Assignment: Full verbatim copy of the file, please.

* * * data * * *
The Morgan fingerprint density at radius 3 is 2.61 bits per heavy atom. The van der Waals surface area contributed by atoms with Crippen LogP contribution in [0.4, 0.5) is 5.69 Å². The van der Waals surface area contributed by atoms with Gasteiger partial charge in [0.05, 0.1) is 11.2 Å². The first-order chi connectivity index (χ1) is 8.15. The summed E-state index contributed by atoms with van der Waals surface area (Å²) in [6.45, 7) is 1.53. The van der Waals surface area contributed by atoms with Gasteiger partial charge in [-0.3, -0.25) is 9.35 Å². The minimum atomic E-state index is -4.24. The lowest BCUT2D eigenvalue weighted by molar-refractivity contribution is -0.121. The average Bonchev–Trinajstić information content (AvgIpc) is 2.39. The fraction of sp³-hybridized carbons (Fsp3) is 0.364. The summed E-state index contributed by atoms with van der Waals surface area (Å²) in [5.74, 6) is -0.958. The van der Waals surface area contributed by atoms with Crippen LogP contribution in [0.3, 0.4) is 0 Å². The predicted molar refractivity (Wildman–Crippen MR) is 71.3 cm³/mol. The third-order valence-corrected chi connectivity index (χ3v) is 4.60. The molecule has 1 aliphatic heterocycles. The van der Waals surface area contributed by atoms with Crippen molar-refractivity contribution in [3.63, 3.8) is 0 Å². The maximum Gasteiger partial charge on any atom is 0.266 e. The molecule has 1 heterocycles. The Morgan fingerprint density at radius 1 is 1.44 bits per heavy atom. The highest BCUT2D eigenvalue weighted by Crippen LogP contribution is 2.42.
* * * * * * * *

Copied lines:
The Morgan fingerprint density at radius 3 is 2.61 bits per heavy atom. The van der Waals surface area contributed by atoms with Crippen LogP contribution in [0.4, 0.5) is 5.69 Å². The van der Waals surface area contributed by atoms with Gasteiger partial charge in [0.05, 0.1) is 11.2 Å². The first-order chi connectivity index (χ1) is 8.15. The summed E-state index contributed by atoms with van der Waals surface area (Å²) in [6.45, 7) is 1.53. The van der Waals surface area contributed by atoms with Gasteiger partial charge in [-0.3, -0.25) is 9.35 Å². The minimum atomic E-state index is -4.24. The lowest BCUT2D eigenvalue weighted by molar-refractivity contribution is -0.121. The average Bonchev–Trinajstić information content (AvgIpc) is 2.39. The fraction of sp³-hybridized carbons (Fsp3) is 0.364. The summed E-state index contributed by atoms with van der Waals surface area (Å²) in [5.74, 6) is -0.958. The van der Waals surface area contributed by atoms with Crippen LogP contribution in [0.3, 0.4) is 0 Å². The predicted molar refractivity (Wildman–Crippen MR) is 71.3 cm³/mol. The third-order valence-corrected chi connectivity index (χ3v) is 4.60. The molecule has 1 aliphatic heterocycles. The van der Waals surface area contributed by atoms with Crippen molar-refractivity contribution in [3.63, 3.8) is 0 Å². The maximum Gasteiger partial charge on any atom is 0.266 e. The molecule has 1 heterocycles. The Morgan fingerprint density at radius 1 is 1.44 bits per heavy atom. The highest BCUT2D eigenvalue weighted by Crippen LogP contribution is 2.42.